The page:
Earlier I re-posted a blog entry by George Walker in which he expounded on the once highly important tool known as dividers. This is a tool that was once so highly valued not a single artisan or scholar would be without it. Artists, carpenters, masons, joiners, mathematicians and philosophers all felt that they could not perform their chosen profession without a pair of dividers. So what changed? Why did this once exalted tool fall out of grace? I’m not an expert by any means, but here is my opinion, for what its worth.
As the systems of measure became more standardized the need for dividers started to diminish. High level systems of mathematics were developed and the divider was replaced with abstract numbers. That’s not necessarily a bad thing. Differential calculus comes in handy. The difficulty is that we all but abandoned the practical methods of solving problems. Before high level, theoretical mathematics, dividers and geometry were utilized to solve all manner of problems. So every learned individual, on some level, was taught to utilize dividers in a hands-on practical way.
Over time, theoretical mathematics slowly replaced the practical. Post WWII ushered in the final transformation from practical to theoretical mathematics in the school system. The Cold War and the space race had every school preparing students to become engineers or at least for advanced college degrees. That then degraded into “new math” and abstract mathematics being introduced to younger and younger students. On average a child needs to reach a certain age of development before their brains are capable of abstract thought. The type of thought need for algebra. This has led to students simply learning steps to get a solution and not learning why. Which in turn leaves them with no way to apply the steps in a practical application.
Ok, Ok, I hear you. Greg! What does this rant have to do with dividers? Well, with dividers and a straight edge, we common folk can solve complex mathematical problems and only have to know very little if anything about the actual mathematics. This is real world practical application that we can apply to areas of our lives!
I use the proportional method for designing and laying out of my projects. Without dividers this method would be all but impossible. They dictate everything. I’m also addicted to the tools themselve. “Hello, my name is Greg and I collect dividers.” I like the wing type most of all. The better ones have a fine adjustment nut that lets you sneak up on a setting and they have a stout thumb screw lock. Some are marketed as ‘carpenters dividers’ and have at least one steel point that can be removed and a pencil substituted into it’s place. This style comes in handy and can do double duty as dividers and as a compass. It’s good to have a few sets of dividers of varying sizes. I have a small 3″ leg set and go all the way up to a 12″ leg set. But a couple pair will be all you will need. You can always add to your collection later. Unless you have money to burn, stay away from new. Second hand is the way to go. Flea markets, antique stores and Ebay are the places to look. It’s hard to get burnt when buying dividers. Simply make sure no parts are missing, the legs are straight and of the same length and will be in good shape.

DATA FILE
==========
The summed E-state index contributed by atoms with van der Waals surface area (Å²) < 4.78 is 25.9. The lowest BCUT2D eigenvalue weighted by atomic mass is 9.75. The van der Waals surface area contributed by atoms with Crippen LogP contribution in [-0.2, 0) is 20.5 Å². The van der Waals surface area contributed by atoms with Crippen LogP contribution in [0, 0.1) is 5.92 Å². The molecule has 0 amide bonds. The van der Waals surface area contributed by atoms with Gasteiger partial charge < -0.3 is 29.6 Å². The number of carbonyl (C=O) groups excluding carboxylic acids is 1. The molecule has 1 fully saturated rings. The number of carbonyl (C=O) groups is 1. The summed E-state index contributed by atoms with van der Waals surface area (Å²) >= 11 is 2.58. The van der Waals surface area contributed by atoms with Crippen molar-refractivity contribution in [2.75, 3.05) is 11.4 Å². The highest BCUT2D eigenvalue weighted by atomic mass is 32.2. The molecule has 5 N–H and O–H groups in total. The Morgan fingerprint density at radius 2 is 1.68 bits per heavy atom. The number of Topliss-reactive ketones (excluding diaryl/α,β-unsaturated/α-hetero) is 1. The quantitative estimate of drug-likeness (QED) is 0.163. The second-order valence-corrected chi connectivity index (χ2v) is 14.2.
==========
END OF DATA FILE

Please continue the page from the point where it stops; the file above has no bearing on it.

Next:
Dividers are absolute. You are physically manipulating them. What you see, is what you get. Here is an overly simple example but follow me to my point.
Let us suppose that you wish to divide a distance by (5). So you take a measurement with a tape measure and do the math and get an answer. Maybe you measured correctly, maybe your math was sound. Now you take that (1/5) measurement that you calculated and start laying it out across you original length. Suppose that you are really bold and skip the layout and just cut the (5) parts to fit based on your calculations. There is lots of room for error in that methodology.
Now let us work out the problem using dividers. You set the dividers to you best guess as to what (1/5) should be. Starting at one end of the original length you step off (5) paces. You guessed wrong. You adjust your dividers by approximately (1/5) the error and step off the (5) paces again. Your really close this time. One more small adjustment and you step off the (5) paces again. This time your exact. Your dividers are now set to exactly (1/5) of the original distance. You can trust it, you’ve seen it with your own eyes. You have physically manipulated the dividers within the space.
No math calculation, no room for error. I don’t know about you, but I’ll take absolute every time. By eliminating the mathematical calculations and physically manipulating the dividers in your layouts, errors can be greatly reduced. The process of using dividers results, by default, in your checking for accuracy. No system is error proof however. Care must be taken. My point is that dividers will provide you with a system of layout that reduces the chance of a careless mistake as well as changing the way you think about the physical space of your work. So buck the system and join me in my crusade for practical mathematics and proportional design. Step off in the right direction and acquire two or twenty sets of dividers. (Did I mention I have a problem?)